In a previous article, I analyse very succinctly what is PR. Now I will try to define Internal Communications. Even though Internal Communication is becoming a self-independent discipline in this article IC it will be still considered as part of PR disciplines. Gill (2011b) argues that Public Relations has the critical role to convey the organisation’ values, mission, and culture through internal communication strategies.
Internal Communication is a deliberate and planned communication within an organisation, usually undertaken by a specialist (Morris & Goldsworthy, 2012). Welch and Jackson (2012, p.183) define internal communication as a “communication between an organisation’s strategic managers and its internal stakeholders, designed to promote commitment to the organisation, a sense of belonging to it, awareness of its changing environment and understanding of its evolving aims”. Depends on the country, internal communication is named differently, such as employee communication, organisational communications (Yeomans & Carthew, 2013), internal relations, internal public relations, staff communication, employee relations (Welch & Jackson, 2007).
IC integrates elements from human resources, communication, and marketing (Verčič, et al., 2012). Depends on the organisation, internal communication is undertaken by Public Relations, Human Resources or Marketing department and each department have its own advantages and disadvantages (Wright & Robertson, 2009). Some Internal Communication characteristics are: sharing information, building relationships and mutual understanding amongst employees, producing commitment and excitement and achieving together the company’s goals (FitzPatrick & Valskov, 2014).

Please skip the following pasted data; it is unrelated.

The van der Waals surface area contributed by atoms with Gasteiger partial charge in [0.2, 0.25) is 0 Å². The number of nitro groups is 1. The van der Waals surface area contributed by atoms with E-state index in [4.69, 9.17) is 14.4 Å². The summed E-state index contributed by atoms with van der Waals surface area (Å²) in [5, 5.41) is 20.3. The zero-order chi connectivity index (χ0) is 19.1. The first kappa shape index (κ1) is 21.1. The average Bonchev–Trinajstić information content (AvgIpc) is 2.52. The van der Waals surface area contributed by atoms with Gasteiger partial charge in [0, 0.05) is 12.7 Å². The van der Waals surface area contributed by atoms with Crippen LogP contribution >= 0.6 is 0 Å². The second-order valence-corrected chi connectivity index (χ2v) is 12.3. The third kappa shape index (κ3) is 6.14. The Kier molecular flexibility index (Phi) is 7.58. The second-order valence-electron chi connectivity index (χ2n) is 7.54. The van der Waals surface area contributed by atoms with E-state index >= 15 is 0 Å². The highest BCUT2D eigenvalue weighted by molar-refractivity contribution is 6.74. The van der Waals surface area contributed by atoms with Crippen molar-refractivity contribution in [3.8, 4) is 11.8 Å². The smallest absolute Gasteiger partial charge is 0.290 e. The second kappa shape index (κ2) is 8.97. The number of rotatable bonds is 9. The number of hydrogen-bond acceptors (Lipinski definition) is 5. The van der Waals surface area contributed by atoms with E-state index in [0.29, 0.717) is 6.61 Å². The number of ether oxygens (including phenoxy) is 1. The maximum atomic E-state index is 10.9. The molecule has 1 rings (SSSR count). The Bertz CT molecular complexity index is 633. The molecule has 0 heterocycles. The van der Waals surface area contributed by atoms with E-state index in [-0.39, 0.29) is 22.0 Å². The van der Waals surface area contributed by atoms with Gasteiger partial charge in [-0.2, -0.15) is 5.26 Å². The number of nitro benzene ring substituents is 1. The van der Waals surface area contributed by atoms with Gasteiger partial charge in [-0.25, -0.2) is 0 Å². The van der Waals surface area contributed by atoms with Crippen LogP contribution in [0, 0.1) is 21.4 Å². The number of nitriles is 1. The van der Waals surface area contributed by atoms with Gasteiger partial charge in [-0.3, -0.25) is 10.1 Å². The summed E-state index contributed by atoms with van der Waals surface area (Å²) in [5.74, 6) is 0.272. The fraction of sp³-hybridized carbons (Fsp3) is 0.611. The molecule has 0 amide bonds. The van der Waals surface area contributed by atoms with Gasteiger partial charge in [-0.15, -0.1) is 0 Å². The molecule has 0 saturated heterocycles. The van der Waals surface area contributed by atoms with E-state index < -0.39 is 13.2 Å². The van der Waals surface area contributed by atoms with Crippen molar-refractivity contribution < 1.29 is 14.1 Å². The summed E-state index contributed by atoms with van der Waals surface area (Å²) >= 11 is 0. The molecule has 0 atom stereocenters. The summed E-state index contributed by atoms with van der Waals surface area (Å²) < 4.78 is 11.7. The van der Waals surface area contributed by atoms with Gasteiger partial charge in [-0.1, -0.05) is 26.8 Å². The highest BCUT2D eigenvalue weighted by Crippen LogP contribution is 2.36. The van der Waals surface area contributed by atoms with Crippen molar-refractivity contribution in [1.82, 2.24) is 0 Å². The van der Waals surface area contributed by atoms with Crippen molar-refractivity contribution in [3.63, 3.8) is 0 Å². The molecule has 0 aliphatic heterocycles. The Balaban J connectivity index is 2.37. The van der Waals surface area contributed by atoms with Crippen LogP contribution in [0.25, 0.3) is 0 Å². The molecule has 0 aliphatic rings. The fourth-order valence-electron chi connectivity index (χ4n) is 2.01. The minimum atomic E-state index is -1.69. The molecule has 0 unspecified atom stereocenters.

As any other disciplines, Internal Communication has its own critiques. One critique was brought by Morris and Goldsworthy (2008, p. 130) describing IC as a “propagandist’s dream of monopolistic, one-way messaging”. Nevertheless, other scholars agree that IC progressed from keeping the employees informed to have employees informed and engaged allowing them to have a voice in the organisation (Ruck, 2012a). Another critique was pointed out by L’Etang (2005), who believe that employees are too frequently perceived as a single public. Welch and Jackson (2007) answered to this critique with a model of how employees can be grouped by their level. The authors suggested that employees can be taken into consideration as: all employees, strategic management (CEOs, senior management), day-to-day management (supervisors, directors, team leaders), work teams (departments, division) and project teams (internal communication review group, implementation group).
I believe that IC moves more towards two-way communications, letting employee having a voice and emphasising their needs. Which will bring more value to the company and the brand.
Next article will discuss the meaning of Strategic IC.